You pretty much know what you're in store for at legendary places like Lou Mitchell's: giant, hearty breakfasts with a Greek accent. Places like Orange, the Bongo Room and Toast offer a morning experience with a bit more refinement. Now two additional players are re-interpreting the morning meal and they're proving extremely popular with their respective neighborhoods.
For decades, Bridgeport has been home to mom-and-pop diners, but nothing like the new Nana, which occupies a renovated stretch of South Halsted. The "Nana" in this case is Maria Solis, who raised her children above the restaurant.
"We were always graced with great food all of the time and it was one of the biggest inspirations behind this concept, was the food she served every morning for us and evenings," said Omar Solis, one of the co-owners of Nana.
Salvadorean influences seep through in the form of cheese-stuffed pupusas, topped with homemade chorizo sausage, poached eggs and poblano sauce; Mexican chilaquiles get a more dignified presentation than the usual mess, paired with black beans and eggs. Waffles can be amped up with sweet accents like bananas and chocolate. The juicer runs non-stop, offering healthy choices and just about everything on the menu is organic or locally-sourced.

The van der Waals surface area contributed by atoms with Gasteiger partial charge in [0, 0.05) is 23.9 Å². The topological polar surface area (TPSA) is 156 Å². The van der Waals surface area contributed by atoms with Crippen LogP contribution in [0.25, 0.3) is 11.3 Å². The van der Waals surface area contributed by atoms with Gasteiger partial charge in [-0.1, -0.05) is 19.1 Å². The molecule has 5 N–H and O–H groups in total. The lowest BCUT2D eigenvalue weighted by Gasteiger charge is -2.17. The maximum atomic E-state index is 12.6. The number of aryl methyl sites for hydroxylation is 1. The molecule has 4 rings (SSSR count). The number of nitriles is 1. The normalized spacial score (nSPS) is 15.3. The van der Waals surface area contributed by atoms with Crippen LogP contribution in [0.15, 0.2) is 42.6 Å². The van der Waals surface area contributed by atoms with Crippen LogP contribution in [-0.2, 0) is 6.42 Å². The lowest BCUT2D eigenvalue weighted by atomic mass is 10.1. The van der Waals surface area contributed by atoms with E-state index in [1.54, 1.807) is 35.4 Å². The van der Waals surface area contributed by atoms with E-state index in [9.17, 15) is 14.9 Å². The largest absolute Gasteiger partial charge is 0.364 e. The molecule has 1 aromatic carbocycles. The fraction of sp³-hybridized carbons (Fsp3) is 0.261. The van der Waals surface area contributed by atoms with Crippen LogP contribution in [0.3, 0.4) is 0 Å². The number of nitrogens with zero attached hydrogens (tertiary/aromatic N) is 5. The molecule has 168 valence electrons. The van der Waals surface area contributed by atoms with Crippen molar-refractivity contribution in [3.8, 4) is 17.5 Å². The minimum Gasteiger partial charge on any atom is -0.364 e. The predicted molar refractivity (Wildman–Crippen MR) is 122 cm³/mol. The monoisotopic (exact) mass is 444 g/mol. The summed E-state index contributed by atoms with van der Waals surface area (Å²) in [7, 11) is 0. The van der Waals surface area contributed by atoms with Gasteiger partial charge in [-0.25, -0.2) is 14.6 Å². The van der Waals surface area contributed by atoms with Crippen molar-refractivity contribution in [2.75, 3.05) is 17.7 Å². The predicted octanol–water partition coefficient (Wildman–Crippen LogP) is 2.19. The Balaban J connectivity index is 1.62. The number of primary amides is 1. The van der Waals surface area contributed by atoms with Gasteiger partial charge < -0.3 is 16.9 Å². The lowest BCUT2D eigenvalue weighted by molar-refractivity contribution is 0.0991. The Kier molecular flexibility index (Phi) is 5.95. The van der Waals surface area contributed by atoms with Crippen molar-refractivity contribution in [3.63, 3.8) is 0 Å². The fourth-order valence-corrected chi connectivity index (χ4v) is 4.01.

"We wanted to really hit the mark with the idea of organics, and we just wanted to come in with something was going to be much more approachable and affordable as breakfast and lunch," Solis said.
In Ukrainian Village, the new Jam is literally jamming them in everyday for a creative approach to the morning meal. At breakfast, an amuse - or tiny complimentary starter - might include a carrot, pecan and orange muffin, topped with ricotta. As you nibble on it, you can decide whether to go for the egg sandwich with luscious pork cheek and pickled plums on dense bolo bread or the tempting French toast with macerated stone fruit and lime cream.
"It didn't receive the culinary attention that I think it deserves; I mean you can find as much creativity in breakfast as you can in dinner so I thought it needed some devotion," said Jam's owner, Jerry Suqi.
Cotechino sausage is juicy and just fatty enough to soak up a hangoverbut don't overlook the namesake. All of the jams here are splendid: raspberry, blueberry and apricot on the day we visited.. they are small details of a philosophy that extends to items as familiar as eggs benedict.
"We use pork belly, the English muffins are housemade, the hollandaise is a spinach hollandaise, so its not revolutionary but it's definitely?we have elevated it," Suqi said.
The only drawback for both places: moderate to stupefying waits on weekends. Either go early, or try them during the week.
Fore more information:
3267 S. Halsted St., Chicago, IL
937 N. Damen Ave., Chicago